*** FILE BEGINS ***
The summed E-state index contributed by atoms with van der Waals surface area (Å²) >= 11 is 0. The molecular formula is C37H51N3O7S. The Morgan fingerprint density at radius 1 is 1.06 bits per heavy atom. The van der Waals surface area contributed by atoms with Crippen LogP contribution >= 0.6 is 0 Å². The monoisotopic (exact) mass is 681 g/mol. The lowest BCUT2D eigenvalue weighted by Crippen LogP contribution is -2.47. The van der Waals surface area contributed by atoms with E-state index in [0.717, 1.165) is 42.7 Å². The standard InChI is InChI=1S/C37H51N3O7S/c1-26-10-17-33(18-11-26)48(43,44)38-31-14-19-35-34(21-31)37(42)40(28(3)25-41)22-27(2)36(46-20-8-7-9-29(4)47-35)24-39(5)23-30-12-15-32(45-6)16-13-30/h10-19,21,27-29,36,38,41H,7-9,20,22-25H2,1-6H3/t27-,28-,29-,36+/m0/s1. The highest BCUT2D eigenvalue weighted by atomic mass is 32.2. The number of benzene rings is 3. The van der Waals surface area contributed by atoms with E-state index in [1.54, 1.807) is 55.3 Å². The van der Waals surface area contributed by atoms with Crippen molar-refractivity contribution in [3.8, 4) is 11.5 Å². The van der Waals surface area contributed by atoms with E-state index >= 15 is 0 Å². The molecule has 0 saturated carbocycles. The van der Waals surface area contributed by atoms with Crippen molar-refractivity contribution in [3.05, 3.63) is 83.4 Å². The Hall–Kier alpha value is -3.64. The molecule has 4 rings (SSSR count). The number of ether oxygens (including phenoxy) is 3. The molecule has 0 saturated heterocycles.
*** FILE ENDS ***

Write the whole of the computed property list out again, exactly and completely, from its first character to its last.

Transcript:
The summed E-state index contributed by atoms with van der Waals surface area (Å²) >= 11 is 0. The molecular formula is C37H51N3O7S. The Morgan fingerprint density at radius 1 is 1.06 bits per heavy atom. The van der Waals surface area contributed by atoms with Crippen LogP contribution >= 0.6 is 0 Å². The monoisotopic (exact) mass is 681 g/mol. The lowest BCUT2D eigenvalue weighted by Crippen LogP contribution is -2.47. The van der Waals surface area contributed by atoms with E-state index in [0.717, 1.165) is 42.7 Å². The standard InChI is InChI=1S/C37H51N3O7S/c1-26-10-17-33(18-11-26)48(43,44)38-31-14-19-35-34(21-31)37(42)40(28(3)25-41)22-27(2)36(46-20-8-7-9-29(4)47-35)24-39(5)23-30-12-15-32(45-6)16-13-30/h10-19,21,27-29,36,38,41H,7-9,20,22-25H2,1-6H3/t27-,28-,29-,36+/m0/s1. The highest BCUT2D eigenvalue weighted by atomic mass is 32.2. The number of benzene rings is 3. The van der Waals surface area contributed by atoms with E-state index in [1.54, 1.807) is 55.3 Å². The van der Waals surface area contributed by atoms with Crippen molar-refractivity contribution in [3.8, 4) is 11.5 Å². The van der Waals surface area contributed by atoms with E-state index >= 15 is 0 Å². The molecule has 0 saturated carbocycles. The van der Waals surface area contributed by atoms with Crippen molar-refractivity contribution in [3.05, 3.63) is 83.4 Å². The Hall–Kier alpha value is -3.64. The molecule has 4 rings (SSSR count). The number of ether oxygens (including phenoxy) is 3. The molecule has 0 saturated heterocycles.